Did you ever resolve to read the Bible from cover to cover—all sixty-six books?
You did? And how far did you get? Probably not as far as Revelation. The chances
are you got lost in Leviticus, or chickened out in Chronicles, or became jaded in
But I bet you managed Genesis OK. And that is not just because, since this is the
first book, the wave of beginner’s enthusiasm carried you through. It is also because
we are all kids at heart, and kids like picture books, and Genesis is a picture book.
Not literally, of course. Its pictures are word-pictures, but no less colourful for
that. Even the book’s two main parts are graphic. The first part—chapters 1 to 11—portrays
four major events, and an artist would have a field-day with any of them: God’s creation,
the grim events in Eden, the Flood of Noah’s day, and the Tower of Babel. Part two—chapters
12 to 50—portrays four equally colourful characters: Abraham, Isaac, Jacob and Joseph.
All the Genesis pictures have hidden depths. They are a bit like holograms: you look
at them and think you have seen what is there, but then tilt the page only to see
something different that was there all the time but not apparent at first glance.
I have called this chapter Pictures of Salvation because when you ‘tilt the pages’
of Genesis you will enjoy glimpses of the New Testament, where God’s salvation is
plain for all to see.
We will take a look at four such pictures, two from each section of the book.
Let’s begin at the beginning, with the creation as recorded in the first chapter.
God created the universe in six days. If you were to examine what bits he made on
each day you would come up with a chart something like this:
1. 2 Corinthians 5:17. See also Ephesians 2:10 and Ephesians 4:23-24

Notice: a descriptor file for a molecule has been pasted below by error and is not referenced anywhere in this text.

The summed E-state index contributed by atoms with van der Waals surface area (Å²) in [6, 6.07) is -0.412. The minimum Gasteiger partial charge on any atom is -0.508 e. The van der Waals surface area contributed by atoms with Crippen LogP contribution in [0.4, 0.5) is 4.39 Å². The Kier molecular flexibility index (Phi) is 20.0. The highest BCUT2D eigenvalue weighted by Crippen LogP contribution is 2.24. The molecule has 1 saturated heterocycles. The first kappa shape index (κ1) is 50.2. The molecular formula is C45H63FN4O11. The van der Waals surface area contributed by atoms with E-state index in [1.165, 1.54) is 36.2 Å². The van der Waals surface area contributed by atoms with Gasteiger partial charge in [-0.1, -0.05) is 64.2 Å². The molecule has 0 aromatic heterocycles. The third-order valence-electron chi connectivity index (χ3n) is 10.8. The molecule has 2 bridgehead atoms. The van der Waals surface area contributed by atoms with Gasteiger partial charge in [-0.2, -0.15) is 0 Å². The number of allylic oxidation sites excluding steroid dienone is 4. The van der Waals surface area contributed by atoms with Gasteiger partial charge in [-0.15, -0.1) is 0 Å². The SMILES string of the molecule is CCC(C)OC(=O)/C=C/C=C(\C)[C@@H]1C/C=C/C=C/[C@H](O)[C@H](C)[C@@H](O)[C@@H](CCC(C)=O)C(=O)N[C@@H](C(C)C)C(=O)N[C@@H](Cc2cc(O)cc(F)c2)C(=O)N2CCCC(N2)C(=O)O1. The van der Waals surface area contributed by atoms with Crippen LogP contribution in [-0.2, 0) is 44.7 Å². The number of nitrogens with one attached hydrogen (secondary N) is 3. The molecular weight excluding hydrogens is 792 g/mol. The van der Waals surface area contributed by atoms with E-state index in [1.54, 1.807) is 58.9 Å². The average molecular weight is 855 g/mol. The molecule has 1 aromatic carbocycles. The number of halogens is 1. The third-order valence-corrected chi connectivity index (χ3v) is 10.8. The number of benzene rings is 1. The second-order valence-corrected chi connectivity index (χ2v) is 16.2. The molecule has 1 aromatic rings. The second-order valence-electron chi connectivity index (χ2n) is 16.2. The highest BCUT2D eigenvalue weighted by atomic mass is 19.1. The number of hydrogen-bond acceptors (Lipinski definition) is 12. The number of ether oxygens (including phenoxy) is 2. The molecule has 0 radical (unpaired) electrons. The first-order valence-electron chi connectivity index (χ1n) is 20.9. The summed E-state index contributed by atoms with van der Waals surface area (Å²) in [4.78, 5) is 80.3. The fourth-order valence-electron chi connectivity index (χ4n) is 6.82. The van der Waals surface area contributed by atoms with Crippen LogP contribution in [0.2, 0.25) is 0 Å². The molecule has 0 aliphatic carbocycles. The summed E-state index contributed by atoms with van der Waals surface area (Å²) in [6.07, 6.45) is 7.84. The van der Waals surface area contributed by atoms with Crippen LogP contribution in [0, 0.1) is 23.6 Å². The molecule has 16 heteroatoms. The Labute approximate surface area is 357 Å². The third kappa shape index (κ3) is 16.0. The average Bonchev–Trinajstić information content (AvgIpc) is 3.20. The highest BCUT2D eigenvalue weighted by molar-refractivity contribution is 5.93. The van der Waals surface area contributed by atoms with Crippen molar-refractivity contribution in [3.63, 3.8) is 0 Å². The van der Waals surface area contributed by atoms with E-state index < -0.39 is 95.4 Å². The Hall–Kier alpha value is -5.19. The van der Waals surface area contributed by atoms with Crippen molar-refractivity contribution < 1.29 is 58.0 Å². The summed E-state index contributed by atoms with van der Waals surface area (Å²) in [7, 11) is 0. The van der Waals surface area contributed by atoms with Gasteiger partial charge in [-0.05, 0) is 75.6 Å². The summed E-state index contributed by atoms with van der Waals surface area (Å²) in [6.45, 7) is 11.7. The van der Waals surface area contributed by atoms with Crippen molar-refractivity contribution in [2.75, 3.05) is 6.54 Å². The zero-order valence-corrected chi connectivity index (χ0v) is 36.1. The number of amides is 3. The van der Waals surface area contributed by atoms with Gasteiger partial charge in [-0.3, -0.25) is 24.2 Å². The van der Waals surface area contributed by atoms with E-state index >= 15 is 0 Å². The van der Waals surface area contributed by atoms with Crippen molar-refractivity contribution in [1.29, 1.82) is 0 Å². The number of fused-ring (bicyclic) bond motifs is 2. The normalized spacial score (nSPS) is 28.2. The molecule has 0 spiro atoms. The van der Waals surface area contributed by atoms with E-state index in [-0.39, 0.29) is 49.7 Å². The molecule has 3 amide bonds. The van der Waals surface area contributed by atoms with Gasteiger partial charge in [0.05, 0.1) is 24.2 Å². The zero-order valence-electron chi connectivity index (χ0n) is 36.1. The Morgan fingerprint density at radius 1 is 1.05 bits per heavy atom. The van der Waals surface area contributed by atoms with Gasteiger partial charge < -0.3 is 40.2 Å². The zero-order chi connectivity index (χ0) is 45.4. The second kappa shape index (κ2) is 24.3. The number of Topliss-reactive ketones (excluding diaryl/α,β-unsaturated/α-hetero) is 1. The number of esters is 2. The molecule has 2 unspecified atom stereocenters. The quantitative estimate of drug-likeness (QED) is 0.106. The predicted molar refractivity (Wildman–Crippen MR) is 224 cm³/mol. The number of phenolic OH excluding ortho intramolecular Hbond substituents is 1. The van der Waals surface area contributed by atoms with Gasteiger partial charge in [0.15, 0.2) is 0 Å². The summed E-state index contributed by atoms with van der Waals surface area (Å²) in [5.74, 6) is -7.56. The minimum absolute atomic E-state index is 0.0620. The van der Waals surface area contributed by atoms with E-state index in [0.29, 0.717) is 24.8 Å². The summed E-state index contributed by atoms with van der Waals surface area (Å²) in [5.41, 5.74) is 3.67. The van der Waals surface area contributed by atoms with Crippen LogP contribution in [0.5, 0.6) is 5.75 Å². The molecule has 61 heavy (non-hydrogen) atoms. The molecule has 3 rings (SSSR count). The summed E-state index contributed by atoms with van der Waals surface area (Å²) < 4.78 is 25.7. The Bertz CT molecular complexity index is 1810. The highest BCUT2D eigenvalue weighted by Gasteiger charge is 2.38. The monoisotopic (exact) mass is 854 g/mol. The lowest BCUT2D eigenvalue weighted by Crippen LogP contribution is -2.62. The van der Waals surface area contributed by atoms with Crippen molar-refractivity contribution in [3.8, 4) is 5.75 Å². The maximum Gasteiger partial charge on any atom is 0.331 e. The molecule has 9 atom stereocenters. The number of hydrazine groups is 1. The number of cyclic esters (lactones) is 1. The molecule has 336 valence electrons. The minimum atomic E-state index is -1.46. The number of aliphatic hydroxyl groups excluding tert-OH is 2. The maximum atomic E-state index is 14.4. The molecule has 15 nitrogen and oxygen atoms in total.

2. See Ephesians 2:8-9
Pictures Of Salvation
This is one essay in the Windows On The Word series. Click the Next and Previous
buttons to move through the series, and Up to go to the list. Footnotes appear in
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3. Philippians 2:13
4. Ephesians 2:10
5. Philippians 1:6
6. Genesis 3:7
7. Genesis 3:21
10. 1 Peter 2:24
Day 1 v3-5 Light
Day 4 v14-19 The sun, moon & stars
Day 2 v6-8 Thesea & the atmosphere
Day 5 v20-23 Sea creatures & birds
Day 3 v9-13 Dry land
Day 6 v24-31 Land creatures & man
Now look carefully at this chart. Can you spot any pattern in what God created and
when? Any ‘shape’ to his creative programme?
Here’s a clue: look at the two items in each row. Do you see a connection between
Day 1 and Day 4, between Day 2 and Day 5, and between Day 3 and Day 6?
Yes, once you see it, it’s obvious. On the first three days God created a basic environment,
then on Days 4 to 6 he filled in the details. So on Day 2, for example, he made the
sea and the atmosphere, then on Day 5 he made the sea creatures to populate the sea
and the birds to fly in the air. Check out the other pairs and you’ll see that the
pattern is the same.
Now tilt the page a little and a New Testament truth comes into view—to do with another
creation. Paul says, ‘If anyone is in Christ, the new creation has come’. You
become a Christian the way the universe came into being: through a creative act of
God. And the two-stage pattern of the first creation applies also to the new one:
first God makes the basic environment, then he fills in the details.
If you are a Christian this is what is going on in you. God first gave you a new
status:he declared you righteous. In God’s legal record-book you are now down as
‘acquitted’ and no longer as ‘guilty’. This isn’t something you earned by your performance,
because salvation is ‘not by works’. Only Jesus was truly righteous, and it is
his righteousness that God has credited to your account. God will accept you at Judgment
Day, not because of the good deeds you have notched up, but because Jesus was righteous
and because you, through faith, are joined to him. Wonderful!
So that’s your legal status fixed, your spiritual environment created. Now comes
the filling in of the details. These are the details of everyday godliness that show
up as God forms your character, and this stage takes time. The first stage of your
new creation was an act of God’s grace, the second is a process. In that process
you work with the Holy Spirit to become righteous in practice, gradually bringing
your everyday experience into line with your righteous status. As Paul puts it: ‘It
is God who works in you to will and to act in order to fulfil his good purpose.’